EDTECH 537: Resources to Practice Coding/Programming

As a software developer who is now diving into the education technology field, I felt now it the appropriate time to finally make a list of coding applications that can be used to learn, practice, and challenge faculty and students on a variety of different programming concepts. Since I became a graduate student studying educational technology, I often hear comments or get asked questions by individuals who are interested in learning coding and/or programming but not sure how or where to start.

Some applications on this list are for complete beginners while some are meant more for those who have a little more experience and looking for a challenge. Either way, all the resources can be helpful as learning how to code is not an easy task and sometimes it takes different resources to discover the right teaching method. Some of the resources are also part of an online community, and joining can be very helpful to develop your skills along the way. These are some of my favorites:





Hacker Earth




11 thoughts on “EDTECH 537: Resources to Practice Coding/Programming”

  1. I’ve never heard of any of the resources you posted. I will check them out. All I’ve heard about is code.org, Scratch and Scratch, Jr., and Tinkercad. It’s nice to know there are other resources available.


    1. Same for me, I’ve never heard of these, but have used the ones Alicia shared. I’d love to find more ways to incorporate coding into my class.


    2. Yeah coding isn’t easy at all. I still learn new things each day with the programming areas I work with. Each programming language is like learning a brand new language. Has its own vocabulary, structure and syntax rules. To really understand it you need to be able to think, speak, write, and read it! I like these resources because they are not setup the same, so some may be helpful to you and some not so much. In my experience people learn coding in various ways through different techniques so hopefully one of these will be helpful.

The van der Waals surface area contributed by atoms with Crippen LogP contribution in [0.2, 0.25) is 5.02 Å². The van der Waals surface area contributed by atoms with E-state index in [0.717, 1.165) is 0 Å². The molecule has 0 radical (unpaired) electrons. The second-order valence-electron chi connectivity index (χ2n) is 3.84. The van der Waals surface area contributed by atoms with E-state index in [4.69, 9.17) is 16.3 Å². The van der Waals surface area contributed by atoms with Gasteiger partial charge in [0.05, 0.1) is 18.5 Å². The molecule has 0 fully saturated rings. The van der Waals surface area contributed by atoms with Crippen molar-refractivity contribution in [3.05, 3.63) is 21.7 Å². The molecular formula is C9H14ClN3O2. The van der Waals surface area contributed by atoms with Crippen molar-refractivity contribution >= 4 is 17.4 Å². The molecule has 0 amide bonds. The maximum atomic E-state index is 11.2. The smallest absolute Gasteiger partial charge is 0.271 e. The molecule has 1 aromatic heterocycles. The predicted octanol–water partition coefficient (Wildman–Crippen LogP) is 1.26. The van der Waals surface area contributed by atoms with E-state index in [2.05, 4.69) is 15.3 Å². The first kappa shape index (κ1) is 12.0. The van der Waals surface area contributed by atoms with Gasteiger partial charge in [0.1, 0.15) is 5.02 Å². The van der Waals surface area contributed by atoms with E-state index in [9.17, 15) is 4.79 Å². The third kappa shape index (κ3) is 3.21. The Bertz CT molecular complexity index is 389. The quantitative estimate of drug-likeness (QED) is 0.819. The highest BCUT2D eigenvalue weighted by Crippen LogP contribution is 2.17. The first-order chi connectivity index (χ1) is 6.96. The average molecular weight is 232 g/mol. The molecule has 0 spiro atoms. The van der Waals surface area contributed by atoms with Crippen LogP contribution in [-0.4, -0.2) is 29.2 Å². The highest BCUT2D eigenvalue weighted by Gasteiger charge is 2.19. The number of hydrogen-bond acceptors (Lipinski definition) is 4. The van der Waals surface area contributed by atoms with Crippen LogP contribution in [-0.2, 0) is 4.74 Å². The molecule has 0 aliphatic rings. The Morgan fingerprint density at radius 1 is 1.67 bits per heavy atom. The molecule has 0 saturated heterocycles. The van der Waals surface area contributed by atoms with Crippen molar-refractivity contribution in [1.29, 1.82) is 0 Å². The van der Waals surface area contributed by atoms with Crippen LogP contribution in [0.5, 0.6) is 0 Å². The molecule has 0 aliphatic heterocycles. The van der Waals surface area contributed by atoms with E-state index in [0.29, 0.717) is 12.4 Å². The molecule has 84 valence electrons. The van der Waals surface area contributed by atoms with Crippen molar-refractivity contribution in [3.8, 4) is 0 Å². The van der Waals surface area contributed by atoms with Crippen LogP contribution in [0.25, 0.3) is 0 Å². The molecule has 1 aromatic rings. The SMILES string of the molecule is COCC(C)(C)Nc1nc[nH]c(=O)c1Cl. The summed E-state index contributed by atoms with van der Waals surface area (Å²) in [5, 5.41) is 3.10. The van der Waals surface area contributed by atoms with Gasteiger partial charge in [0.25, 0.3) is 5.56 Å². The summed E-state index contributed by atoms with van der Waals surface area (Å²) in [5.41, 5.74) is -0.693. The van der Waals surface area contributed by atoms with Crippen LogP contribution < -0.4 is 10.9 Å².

1. A lot of these resources deal more with programming languages found in backend development which is quite different than HTML/CSS which is front end development. I do really like Code Academy because it has some great tutorials for a lot of different backend programming languages, I just left it out because it is the most popular and commonly known coding resource.


  2. Thanks for sharing this list! I’ll have to look through all of them to see if any of the middle school teachers at my school can use these with their students.


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